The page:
Art organizations and Social Media: a look at America

What is the situation of a cultural organization from the point of view of the digital age? What do they do in social media era? What digital instruments do they use for art marketing?

These and more questions can be answered by a recent survey, made by Pew Research Center’s Internet & American Life Project, that has investigated the situation of cultural organizations in the digital side.

The survey results reported here are based on a non-probability sample of 1,258 arts organizations that received funding from the National Endowment for the Arts (NEA) in the years 2007-2011.

According to this research, technology use permeates art organizations, their marketing and education efforts, and even their performance offerings. Moreover, many organizations are using internet and social media to expand the number of online performances and exhibits, grow their audience, sell tickets, and raise funds online, while allowing patrons to share content, leave comments, and even post their own content on organizations’ sites.

Here are some data

…infografiche…

But what is the social media penetration among American cultural consumers?

  • 44% of all adults had attended a live music, dance, or theater performance in the 12 months prior to the survey; among those who follow a music/dance/theatrical group or venue on a social networking site, the figure climbs to 77%;
  • 35% of all adults had visited a museum in the last 12 months; among those who follow a museum on a social networking site, the figure is more than double at 82%;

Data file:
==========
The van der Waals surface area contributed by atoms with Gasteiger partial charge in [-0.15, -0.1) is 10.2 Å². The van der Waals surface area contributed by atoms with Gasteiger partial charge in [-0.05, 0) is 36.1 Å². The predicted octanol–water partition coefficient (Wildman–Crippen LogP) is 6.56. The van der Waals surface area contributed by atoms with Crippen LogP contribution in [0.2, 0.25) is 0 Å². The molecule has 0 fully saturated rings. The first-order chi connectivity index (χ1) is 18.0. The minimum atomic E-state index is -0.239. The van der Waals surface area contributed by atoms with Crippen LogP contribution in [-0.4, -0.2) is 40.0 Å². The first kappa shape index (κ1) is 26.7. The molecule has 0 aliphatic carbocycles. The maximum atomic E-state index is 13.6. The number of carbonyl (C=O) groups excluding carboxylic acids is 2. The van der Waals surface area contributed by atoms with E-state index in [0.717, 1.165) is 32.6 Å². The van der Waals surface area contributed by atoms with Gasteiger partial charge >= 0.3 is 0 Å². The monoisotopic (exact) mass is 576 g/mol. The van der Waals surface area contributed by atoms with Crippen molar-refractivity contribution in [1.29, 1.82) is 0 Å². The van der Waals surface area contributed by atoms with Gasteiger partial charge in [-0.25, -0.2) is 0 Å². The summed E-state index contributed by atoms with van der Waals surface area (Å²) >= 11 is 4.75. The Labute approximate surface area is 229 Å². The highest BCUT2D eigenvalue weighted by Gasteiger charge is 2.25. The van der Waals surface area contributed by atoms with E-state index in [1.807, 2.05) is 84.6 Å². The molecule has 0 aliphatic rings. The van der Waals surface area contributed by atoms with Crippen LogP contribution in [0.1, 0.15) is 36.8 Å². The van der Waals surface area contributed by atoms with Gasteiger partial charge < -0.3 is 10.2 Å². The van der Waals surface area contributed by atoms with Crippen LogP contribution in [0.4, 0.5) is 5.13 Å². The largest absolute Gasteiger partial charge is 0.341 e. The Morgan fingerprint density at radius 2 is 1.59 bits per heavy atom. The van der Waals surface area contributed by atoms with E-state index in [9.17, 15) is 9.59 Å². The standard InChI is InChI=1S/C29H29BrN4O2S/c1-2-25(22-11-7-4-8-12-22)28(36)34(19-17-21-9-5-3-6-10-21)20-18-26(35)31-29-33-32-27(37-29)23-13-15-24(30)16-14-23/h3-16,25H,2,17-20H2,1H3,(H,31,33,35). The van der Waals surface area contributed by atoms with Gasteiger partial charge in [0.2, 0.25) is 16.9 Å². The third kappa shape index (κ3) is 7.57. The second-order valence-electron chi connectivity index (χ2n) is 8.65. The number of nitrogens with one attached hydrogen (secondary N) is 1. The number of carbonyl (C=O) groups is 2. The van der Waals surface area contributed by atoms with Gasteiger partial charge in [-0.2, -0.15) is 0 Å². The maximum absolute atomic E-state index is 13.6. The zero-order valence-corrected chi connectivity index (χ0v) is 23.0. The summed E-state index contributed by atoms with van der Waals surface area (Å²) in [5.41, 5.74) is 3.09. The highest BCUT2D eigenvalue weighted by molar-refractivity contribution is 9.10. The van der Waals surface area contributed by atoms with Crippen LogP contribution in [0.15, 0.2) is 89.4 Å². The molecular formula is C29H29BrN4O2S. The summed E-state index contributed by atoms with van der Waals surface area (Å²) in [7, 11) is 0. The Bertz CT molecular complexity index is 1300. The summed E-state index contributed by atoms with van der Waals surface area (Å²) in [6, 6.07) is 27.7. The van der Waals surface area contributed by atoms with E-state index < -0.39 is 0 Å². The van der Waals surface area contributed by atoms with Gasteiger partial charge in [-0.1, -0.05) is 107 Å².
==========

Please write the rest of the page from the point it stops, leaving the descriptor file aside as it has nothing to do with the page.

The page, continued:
• 35% of all adults had attended an arts, craft or music festival in the last 12 months; the figure is 55% when looking just at those who follow individual artists, musicians or performers on a social networking site;
  • Finally, 29% of all adults had visited an art gallery, show, or exhibit in the last 12 months. The figure is almost three times as high (82%) among those who follow an art gallery or other visual organization on a social networking site.

These data suggests that adults that connect to arts and cultural organizations through social media are much more likely to attend events and exhibits than those who do not. Presumably, many adults who follow these institutions on social media do so because they are already patrons. Yet given their power to “hook” patrons and expand audience through these platforms, arts organizations may see tremendous dividends in social media properties that are informative, engaging, and relevant to their audience.

Indeed a surprising fact is that an organization discovered that about 70-80% of the people who regularly like, comment on, or repost its content were donors. Social media provides an additional vehicle for them to engage with – and support – their work.

From this survey we can find that the use of social media in American art organizations is mature and aware. From normal firms goals are a bit different. They include to increase attendance at events, ticket sales and public awareness of the organization, but also they include to create a place of sharing content, comparison of experiences and listen to client/patrons.